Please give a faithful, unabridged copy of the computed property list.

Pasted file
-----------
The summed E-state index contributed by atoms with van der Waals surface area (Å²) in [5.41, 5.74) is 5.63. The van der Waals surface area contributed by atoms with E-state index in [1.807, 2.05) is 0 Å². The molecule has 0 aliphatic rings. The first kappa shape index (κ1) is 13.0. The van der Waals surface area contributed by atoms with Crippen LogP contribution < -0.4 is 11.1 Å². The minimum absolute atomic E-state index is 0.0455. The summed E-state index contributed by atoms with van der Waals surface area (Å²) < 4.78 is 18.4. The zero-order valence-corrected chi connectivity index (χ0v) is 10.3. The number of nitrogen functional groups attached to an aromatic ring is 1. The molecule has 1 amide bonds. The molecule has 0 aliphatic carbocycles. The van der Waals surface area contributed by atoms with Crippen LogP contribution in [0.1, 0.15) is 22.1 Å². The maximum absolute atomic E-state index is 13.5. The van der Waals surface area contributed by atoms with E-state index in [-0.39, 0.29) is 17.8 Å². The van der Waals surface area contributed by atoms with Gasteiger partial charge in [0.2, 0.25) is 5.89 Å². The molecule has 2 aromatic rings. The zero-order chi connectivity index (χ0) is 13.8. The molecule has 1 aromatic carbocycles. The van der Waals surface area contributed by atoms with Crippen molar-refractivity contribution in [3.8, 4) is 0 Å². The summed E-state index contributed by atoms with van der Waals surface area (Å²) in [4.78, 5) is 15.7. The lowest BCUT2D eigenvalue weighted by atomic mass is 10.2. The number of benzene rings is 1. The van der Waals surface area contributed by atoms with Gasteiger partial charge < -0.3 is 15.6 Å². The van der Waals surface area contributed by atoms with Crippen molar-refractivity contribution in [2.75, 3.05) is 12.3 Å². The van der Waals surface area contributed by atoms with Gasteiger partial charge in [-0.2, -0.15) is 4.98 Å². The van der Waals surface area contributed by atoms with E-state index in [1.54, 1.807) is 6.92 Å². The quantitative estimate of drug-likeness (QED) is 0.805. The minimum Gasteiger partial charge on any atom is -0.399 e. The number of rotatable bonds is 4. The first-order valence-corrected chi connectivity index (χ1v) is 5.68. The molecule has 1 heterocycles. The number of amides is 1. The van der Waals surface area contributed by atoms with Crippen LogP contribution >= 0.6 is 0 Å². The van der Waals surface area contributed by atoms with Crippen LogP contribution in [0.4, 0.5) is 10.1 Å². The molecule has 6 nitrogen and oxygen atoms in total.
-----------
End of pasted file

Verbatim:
The summed E-state index contributed by atoms with van der Waals surface area (Å²) in [5.41, 5.74) is 5.63. The van der Waals surface area contributed by atoms with E-state index in [1.807, 2.05) is 0 Å². The molecule has 0 aliphatic rings. The first kappa shape index (κ1) is 13.0. The van der Waals surface area contributed by atoms with Crippen LogP contribution < -0.4 is 11.1 Å². The minimum absolute atomic E-state index is 0.0455. The summed E-state index contributed by atoms with van der Waals surface area (Å²) < 4.78 is 18.4. The zero-order valence-corrected chi connectivity index (χ0v) is 10.3. The number of nitrogen functional groups attached to an aromatic ring is 1. The molecule has 1 amide bonds. The molecule has 0 aliphatic carbocycles. The van der Waals surface area contributed by atoms with Crippen LogP contribution in [0.1, 0.15) is 22.1 Å². The maximum absolute atomic E-state index is 13.5. The van der Waals surface area contributed by atoms with E-state index in [-0.39, 0.29) is 17.8 Å². The van der Waals surface area contributed by atoms with Gasteiger partial charge in [0.2, 0.25) is 5.89 Å². The molecule has 2 aromatic rings. The zero-order chi connectivity index (χ0) is 13.8. The molecule has 1 aromatic carbocycles. The van der Waals surface area contributed by atoms with Crippen molar-refractivity contribution in [3.8, 4) is 0 Å². The summed E-state index contributed by atoms with van der Waals surface area (Å²) in [4.78, 5) is 15.7. The lowest BCUT2D eigenvalue weighted by atomic mass is 10.2. The number of benzene rings is 1. The van der Waals surface area contributed by atoms with Gasteiger partial charge < -0.3 is 15.6 Å². The van der Waals surface area contributed by atoms with Crippen molar-refractivity contribution in [2.75, 3.05) is 12.3 Å². The van der Waals surface area contributed by atoms with Gasteiger partial charge in [-0.2, -0.15) is 4.98 Å². The van der Waals surface area contributed by atoms with E-state index in [1.54, 1.807) is 6.92 Å². The quantitative estimate of drug-likeness (QED) is 0.805. The minimum Gasteiger partial charge on any atom is -0.399 e. The number of rotatable bonds is 4. The first-order valence-corrected chi connectivity index (χ1v) is 5.68. The molecule has 1 heterocycles. The number of amides is 1. The van der Waals surface area contributed by atoms with Crippen LogP contribution >= 0.6 is 0 Å². The van der Waals surface area contributed by atoms with Crippen LogP contribution in [0.4, 0.5) is 10.1 Å². The molecule has 6 nitrogen and oxygen atoms in total.